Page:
If you’ve read Living in Information, you’ll know I think highly of Wikipedia. It’s a very valuable artifact; a convenient agglomeration of the world’s key knowledge. But it’s more than that: Wikipedia is also where that artifact is created — a place, a culture, a system that produces ongoing value for everyone, for free.
Wikipedia co-founder Jimmy Wales is one of the people most responsible for establishing and stewarding that place. In a lengthy interview (audio, transcript) with Tim Ferriss, Wales discusses Wikipedia’s history, the values that make it work, and how it’s different from other social networks.
The entire conversation is worth your attention, but I was particularly taken by the discussion of how to regulate bad behavior. What should users be allowed/forbidden to do? What guardrails should the system have to prevent bad things from happening?
Wales used a striking analogy:
I have this analogy, I call it the Steak Knives Analogy, which is, imagine you’re designing a restaurant and you think, “Okay, in my restaurant, I’m going to serve steak because I like steak and I’m going to give everybody steak knives. And one thing we know about people with knives is they might stab each other. So therefore, I’m going to build a cage around every table so that no one can stab each other. And yeah, when you hear this, you laugh because you’re like, “Oh, that’s hilarious.”
Yeah, but then what do we do about it? Actually that is true, people could stab each other. And what we do is we recognize that it’s really rare, for one thing, that we actually don’t want to live in a society where we live in cages because some people might be crazy. We have various institutions of society to deal with the problem. So for example, if somebody does start stabbing people in a restaurant, usually some brave soul, hopefully, young and strong, will tackle the person and stop the violence immediately. And we would call that a hero. You think that’s a great thing to do in society is to do what’s necessary to prevent damage and a tragedy. And then we’ve got the ambulance that comes to, hopefully, fix things. And we’ve got the police to take the bad person to jail.
And none of those things are perfect. People sometimes will get stabbed and it is a tragedy and there is no recovering from it. And that’s terrible. But we still say, “You know what? We don’t want to live in cages. We wouldn’t think, ‘Let’s redesign everything so that we’re in a cage.’” And so I kind of feel this way about, when I think about things like the way social networks are designed. I often think, “Why can’t I go and edit somebody else’s comment?” Well, the reason is because they’re thinking, “Well, bad people will do it, and so now no one can do it.” But actually, maybe, if you have the right kind of systems and processes and transparency in place, it could be a great thing. Maybe not. But I just think, too often, if you design for the worst people, then you’re failing design for good people.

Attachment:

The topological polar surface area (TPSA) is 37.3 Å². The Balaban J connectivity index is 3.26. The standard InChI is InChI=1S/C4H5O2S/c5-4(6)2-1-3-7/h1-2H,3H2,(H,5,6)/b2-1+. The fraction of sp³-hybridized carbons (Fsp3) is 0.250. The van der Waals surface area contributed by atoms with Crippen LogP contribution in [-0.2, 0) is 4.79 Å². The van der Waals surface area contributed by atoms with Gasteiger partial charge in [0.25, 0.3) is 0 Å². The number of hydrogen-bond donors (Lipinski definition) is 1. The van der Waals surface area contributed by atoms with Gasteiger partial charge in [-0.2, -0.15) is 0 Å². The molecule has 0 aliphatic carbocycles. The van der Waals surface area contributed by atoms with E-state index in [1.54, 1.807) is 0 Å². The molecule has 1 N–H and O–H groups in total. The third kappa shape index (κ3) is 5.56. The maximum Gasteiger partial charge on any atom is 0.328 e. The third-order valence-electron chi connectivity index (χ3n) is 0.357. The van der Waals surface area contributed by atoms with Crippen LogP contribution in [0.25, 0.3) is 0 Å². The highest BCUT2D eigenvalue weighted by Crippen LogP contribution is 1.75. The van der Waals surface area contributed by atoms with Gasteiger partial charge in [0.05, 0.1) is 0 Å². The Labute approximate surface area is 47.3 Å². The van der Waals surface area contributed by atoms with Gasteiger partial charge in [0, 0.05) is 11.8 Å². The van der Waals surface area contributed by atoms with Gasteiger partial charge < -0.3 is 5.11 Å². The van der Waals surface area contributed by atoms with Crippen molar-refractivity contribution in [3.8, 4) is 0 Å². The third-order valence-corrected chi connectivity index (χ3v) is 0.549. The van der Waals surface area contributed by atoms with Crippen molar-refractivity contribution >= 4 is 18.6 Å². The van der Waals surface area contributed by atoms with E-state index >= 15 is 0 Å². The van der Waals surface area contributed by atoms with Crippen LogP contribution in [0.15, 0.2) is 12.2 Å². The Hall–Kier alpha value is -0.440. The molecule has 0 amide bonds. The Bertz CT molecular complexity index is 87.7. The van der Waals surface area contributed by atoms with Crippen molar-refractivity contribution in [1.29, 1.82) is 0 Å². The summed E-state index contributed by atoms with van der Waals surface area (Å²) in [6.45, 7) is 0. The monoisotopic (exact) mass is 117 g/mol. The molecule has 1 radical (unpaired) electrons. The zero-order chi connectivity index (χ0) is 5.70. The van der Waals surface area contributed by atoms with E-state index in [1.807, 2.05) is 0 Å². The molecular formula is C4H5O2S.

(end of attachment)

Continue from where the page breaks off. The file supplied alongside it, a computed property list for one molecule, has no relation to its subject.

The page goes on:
I like this principle: if you design for the worst people, then you’re failing to design for good people. It strikes the balance on the side of liberty, trusting that most people will do the right thing. Wikipedia has a good track record of self-correcting bad behavior, so it’s a compelling example of this approach in practice.
That said, online interactions are different from those in the “real world.” For one thing, online identities are relatively fluid — especially in systems that allow anonymous and pseudonymous accounts. As a result, there are fewer downsides to bad behavior. (Imprisonment is a more serious punishment than having a pseudonymous account suspended.)
For another, bad behavior online can have an oversized impact. The laws of physics constrain the effect of bad actions in the real world. (E.g., there are only so many people a crazed patron can stab during a hypothetical attack.) Online, words and actions have much greater leverage. Nefarious actors pumping misinformation into the semantic environment can affect many hundreds or thousands of lives, as evidenced by the pandemic.
As Wales’s analogy suggests, there are several approaches to dealing with bad behavior. One is to install guardrails to keep it from happening. (E.g., putting cages in the restaurant.) This can prevent bad behavior, but it can also constrain good actors unnecessarily.
A second approach is to disincentivize bad behavior through threat of punishment. (E.g., the possibility of going to prison might hold back people with destructive impulses.) Again, I suspect the effectiveness of this approach depends on the severity of the punishment.
A third approach is through social norms and rules that empower other actors to keep the environment safe. (E.g., make it possible for “some brave soul” to “tackle the person and stop the violence.”) A possible downside here might be the emergence of vigilante cultures looking to enforce their particular norms.
We’re seeing a mix of the three approaches in how information environments such as Twitter and Facebook deal with bad behavior online. As with so many other things, all three have tradeoffs.
As we move more interactions online, the effect of regulatory mechanisms on individual freedom is becoming more apparent. We must have these conversations. This interview gave me lots to think about on the subject — it’s worth your attention.
The Tim Ferriss Show Transcripts: Jimmy Wales, Founder of Wikipedia, on Wikipedia’s Real Genesis Story, Best Business Decisions, Understanding Financial Markets, Developing a Questioning Mind, and the Value of Optimism (#528) – The Blog of Author Tim Ferriss
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